The sword carried by the Republic in the Marseillaise relief broke off, on the day, it is said, that the Battle of Verdun began in 1916. The relief was immediately hidden by tarpaulins to conceal the accident and avoid any undesired ominous interpretations. Famous victory marches past the Arc included the Germans in 1871, the French in 1918, the Germans in 1940 [1], and the French and Allies in 1944 [2] and 1945. Charles de Gaulle survived an attack upon him at the Arc during a parade. Belligerents France German Empire Commanders Philippe Pétain Robert Nivelle Erich von Falkenhayn Crown Prince Wilhelm Strength About 30,000 on 21 February 1916 About 150,000 on 21 February 1916 Casualties and losses 378,000; of whom 163,000 died. ... Belligerents Free French Forces Germany Commanders Philippe Leclerc Raymond Dronne Henri Rol-Tanguy Jacques Chaban-Delmas Dietrich von Choltitz # Strength 2nd Armoured Division, French resistance 5,000 Inside Paris, 15,000 At outskirts Casualties and losses 1,500 dead French resistance 71 dead, 225 wounded Free French Forces[1] 3... This article is about the person. ...

Tomb of the Unknown Soldier beneath the Arc de Triomphe, Paris
Tomb of the Unknown Soldier beneath the Arc de Triomphe, Paris

Beneath the Arc is the Tomb of the Unknown Soldier from the First World War. Interred here on Armistice Day 1920, it has the first eternal flame lit in Western and Eastern Europe since the Vestal Virgins' fire was extinguished in the year 391. It burns in memory of the dead who were never identified (now in both World Wars). France took the example of the United Kingdom's tomb of The Unknown Warrior in Westminster Abbey. A ceremony is held there every 11 November on the anniversary of the armistice signed between France and Germany in 1918. It was originally decided in 12 November 1919 to bury the unknown soldier's remains in the Panthéon, but a public letter-writing campaign led to the decision to bury him beneath the Arc. The coffin was put in the chapel on the first floor of the Arc on 10 November 1920, and put in its final resting place on 28 January 1921. The slab on top carries the inscription ICI REPOSE UN SOLDAT FRANÇAIS MORT POUR LA PATRIE 1914–1918 ("Here lies a French soldier who died for his fatherland 1914–1918"). Tomb of the Unknown Soldier beneath the Arc de Triomphe, Paris. ... Tomb of the Unknown Soldier beneath the Arc de Triomphe, Paris. ... The Landsoldaten (foot soldier) statue in Fredericia, Denmark. ... The Landsoldaten (foot soldier) statue in Fredericia, Denmark. ... “The Great War ” redirects here. ... Armistice Day Celebrations in Toronto, Canada - 1918 Armistice Day is the anniversary of the official end of World War I, November 11, 1918. ... The eternal flame at the Monument to the Unknown Soldier in Sofia, Bulgaria Eternal Flame is also a song originally performed by The Bangles. ... Image of a Roman Vestal Virgin In Ancient Rome, the Vestal Virgins (sacerdos Vestalis), were the virgin holy priestesses of Vesta, the goddess of the hearth. ... The British tomb of The Unknown Warrior holds an unidentified British soldier killed on a European battlefield during World War I.[1] He was buried in Westminster Abbey, London on November 11, 1920, the earliest such tomb honouring the unknown dead of World War I. Even the battlefield the Warrior... The Collegiate Church of St Peter, Westminster, which is almost always referred to by its original name of Westminster Abbey, is a mainly Gothic church, on the scale of a cathedral (and indeed often mistaken for one), in Westminster, London, just to the west of the Palace of Westminster. ... is the 315th day of the year (316th in leap years) in the Gregorian calendar. ... Front page of the New York Times on Armistice Day, 11 November 1918 The armistice treaty between the Allies and Germany was signed in a railway carriage in Compiègne Forest on November 11, 1918, and marked the end of the First World War on the Western Front. ... is the 316th day of the year (317th in leap years) in the Gregorian calendar. ... Year 1919 (MCMXIX) was a common year starting on Wednesday (link will display the full calendar). ... The Panthéon Interior Dome of the Panthéon Entrance of the Panthéon Voltaires statue and tomb in the crypt of the Panthéon The Panthéon (Latin Pantheon[1], from Greek Pantheon, meaning All the Gods) is a building in the Latin Quarter in Paris, France. ... is the 314th day of the year (315th in leap years) in the Gregorian calendar. ... Year 1920 (MCMXX) was a leap year starting on Thursday (link will display 1920) of the Gregorian calendar. ... is the 28th day of the year in the Gregorian calendar. ... Year 1921 (MCMXXI) was a common year starting on Saturday (link will display the full calendar). ...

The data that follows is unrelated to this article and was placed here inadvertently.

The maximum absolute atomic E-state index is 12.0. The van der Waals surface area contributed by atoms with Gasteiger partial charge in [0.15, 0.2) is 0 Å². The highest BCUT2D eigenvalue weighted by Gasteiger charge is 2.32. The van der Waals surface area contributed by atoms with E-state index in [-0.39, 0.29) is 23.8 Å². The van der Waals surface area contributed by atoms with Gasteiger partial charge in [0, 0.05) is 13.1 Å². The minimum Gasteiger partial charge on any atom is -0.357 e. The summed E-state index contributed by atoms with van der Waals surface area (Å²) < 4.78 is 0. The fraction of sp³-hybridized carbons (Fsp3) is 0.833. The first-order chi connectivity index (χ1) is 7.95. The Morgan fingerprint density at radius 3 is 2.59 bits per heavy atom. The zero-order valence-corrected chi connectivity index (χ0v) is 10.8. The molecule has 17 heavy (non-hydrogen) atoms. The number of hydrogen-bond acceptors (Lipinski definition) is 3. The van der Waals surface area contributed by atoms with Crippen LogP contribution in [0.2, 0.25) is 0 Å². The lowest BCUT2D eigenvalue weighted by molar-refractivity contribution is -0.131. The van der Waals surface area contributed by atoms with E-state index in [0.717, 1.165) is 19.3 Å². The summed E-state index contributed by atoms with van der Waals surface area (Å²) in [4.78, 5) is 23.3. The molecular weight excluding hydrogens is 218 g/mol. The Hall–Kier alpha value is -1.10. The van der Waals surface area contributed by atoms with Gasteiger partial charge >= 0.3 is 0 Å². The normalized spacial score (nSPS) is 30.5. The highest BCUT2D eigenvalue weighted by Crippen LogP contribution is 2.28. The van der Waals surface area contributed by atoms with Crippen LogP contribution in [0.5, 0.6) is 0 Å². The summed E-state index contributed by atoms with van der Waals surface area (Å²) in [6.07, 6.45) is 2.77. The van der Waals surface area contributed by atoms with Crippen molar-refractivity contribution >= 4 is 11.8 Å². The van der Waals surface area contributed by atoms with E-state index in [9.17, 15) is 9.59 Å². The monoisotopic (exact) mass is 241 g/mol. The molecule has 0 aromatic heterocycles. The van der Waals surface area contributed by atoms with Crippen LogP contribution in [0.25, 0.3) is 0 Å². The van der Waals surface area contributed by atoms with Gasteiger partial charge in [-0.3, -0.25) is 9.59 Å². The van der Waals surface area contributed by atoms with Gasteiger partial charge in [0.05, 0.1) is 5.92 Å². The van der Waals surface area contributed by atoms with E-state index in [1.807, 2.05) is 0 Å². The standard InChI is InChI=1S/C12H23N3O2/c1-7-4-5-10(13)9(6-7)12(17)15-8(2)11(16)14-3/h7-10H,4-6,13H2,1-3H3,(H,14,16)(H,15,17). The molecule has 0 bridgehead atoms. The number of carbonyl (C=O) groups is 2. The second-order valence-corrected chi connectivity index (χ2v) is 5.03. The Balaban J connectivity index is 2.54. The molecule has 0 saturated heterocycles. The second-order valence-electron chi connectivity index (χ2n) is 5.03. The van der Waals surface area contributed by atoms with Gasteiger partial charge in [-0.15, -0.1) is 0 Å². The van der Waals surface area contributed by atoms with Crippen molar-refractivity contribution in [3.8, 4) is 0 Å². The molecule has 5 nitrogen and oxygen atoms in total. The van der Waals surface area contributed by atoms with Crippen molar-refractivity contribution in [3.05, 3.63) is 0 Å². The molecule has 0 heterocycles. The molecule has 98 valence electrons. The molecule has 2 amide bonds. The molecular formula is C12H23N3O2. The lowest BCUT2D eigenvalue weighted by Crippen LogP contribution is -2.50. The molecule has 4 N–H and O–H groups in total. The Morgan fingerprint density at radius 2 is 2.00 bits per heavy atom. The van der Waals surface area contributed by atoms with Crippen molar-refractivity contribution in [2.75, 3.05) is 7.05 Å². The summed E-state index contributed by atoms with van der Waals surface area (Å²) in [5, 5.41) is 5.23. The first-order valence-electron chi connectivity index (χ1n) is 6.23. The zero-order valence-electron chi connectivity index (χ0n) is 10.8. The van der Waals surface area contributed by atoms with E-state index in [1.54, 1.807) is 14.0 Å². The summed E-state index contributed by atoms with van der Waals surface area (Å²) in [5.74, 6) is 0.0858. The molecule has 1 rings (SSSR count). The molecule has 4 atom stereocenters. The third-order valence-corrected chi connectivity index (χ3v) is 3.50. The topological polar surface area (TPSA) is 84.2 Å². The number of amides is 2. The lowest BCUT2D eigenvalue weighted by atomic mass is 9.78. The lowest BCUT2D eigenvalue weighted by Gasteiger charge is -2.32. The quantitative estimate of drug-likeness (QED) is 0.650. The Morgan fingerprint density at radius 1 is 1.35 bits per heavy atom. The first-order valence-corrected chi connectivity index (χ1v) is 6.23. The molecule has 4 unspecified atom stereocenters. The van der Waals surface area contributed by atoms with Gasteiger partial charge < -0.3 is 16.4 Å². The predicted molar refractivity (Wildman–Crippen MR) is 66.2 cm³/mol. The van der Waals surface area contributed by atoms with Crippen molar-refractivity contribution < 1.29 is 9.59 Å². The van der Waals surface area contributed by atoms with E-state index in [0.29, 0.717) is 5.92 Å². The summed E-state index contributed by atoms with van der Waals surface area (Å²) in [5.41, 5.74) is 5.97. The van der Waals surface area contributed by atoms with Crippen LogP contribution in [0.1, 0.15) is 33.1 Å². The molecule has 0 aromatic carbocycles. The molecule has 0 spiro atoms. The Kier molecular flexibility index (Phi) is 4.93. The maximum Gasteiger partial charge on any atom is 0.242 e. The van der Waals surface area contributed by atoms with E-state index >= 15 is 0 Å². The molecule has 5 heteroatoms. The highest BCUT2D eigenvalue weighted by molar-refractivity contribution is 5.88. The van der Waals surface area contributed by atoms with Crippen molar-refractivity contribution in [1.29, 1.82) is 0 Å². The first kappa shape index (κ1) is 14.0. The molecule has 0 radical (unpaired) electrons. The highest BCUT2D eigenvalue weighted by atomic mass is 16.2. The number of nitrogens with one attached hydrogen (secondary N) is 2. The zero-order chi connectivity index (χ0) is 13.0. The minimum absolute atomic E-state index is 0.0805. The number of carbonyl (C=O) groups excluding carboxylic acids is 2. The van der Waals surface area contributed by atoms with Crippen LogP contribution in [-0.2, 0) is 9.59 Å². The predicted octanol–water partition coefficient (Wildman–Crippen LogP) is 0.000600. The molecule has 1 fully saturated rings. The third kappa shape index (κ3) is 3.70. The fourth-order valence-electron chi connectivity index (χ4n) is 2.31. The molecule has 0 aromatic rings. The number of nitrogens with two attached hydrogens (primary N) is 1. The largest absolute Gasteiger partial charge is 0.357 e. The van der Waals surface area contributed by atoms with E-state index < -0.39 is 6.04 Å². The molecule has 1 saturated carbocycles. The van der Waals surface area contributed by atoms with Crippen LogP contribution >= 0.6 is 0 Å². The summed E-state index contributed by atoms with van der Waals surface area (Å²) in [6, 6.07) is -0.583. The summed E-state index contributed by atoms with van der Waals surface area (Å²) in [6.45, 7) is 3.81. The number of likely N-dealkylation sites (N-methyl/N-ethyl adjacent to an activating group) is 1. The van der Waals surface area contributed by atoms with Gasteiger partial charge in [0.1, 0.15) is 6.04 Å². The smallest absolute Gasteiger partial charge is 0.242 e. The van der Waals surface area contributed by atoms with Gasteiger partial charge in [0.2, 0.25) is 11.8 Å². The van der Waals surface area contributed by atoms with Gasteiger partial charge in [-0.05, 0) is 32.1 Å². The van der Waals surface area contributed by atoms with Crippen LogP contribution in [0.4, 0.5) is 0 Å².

Arc de Triomphe at night
Arc de Triomphe at night

In 1961, President John F. Kennedy and First Lady Jacqueline Kennedy of the United States paid their respects at the Tomb of the Unknown Soldier, accompanied by French President de Gaulle. After the 1963 assassination of President Kennedy, Mrs. Kennedy remembered the eternal flame at the Arc de Triomphe and requested that an eternal flame be placed next to her husband's grave at Arlington National Cemetery in Virginia. President de Gaulle went to Washington to attend the state funeral, and he was able to witness Jacqueline Kennedy lighting the eternal flame that was inspired by her visit to France. Image File history File links Size of this preview: 553 × 600 pixelsFull resolution (3929 × 4260 pixel, file size: 5. ... Image File history File links Size of this preview: 553 × 600 pixelsFull resolution (3929 × 4260 pixel, file size: 5. ... John Kennedy and JFK redirect here. ... First official White House portrait. ... Kennedy Assassination redirects here. ... This article or section does not cite any references or sources. ...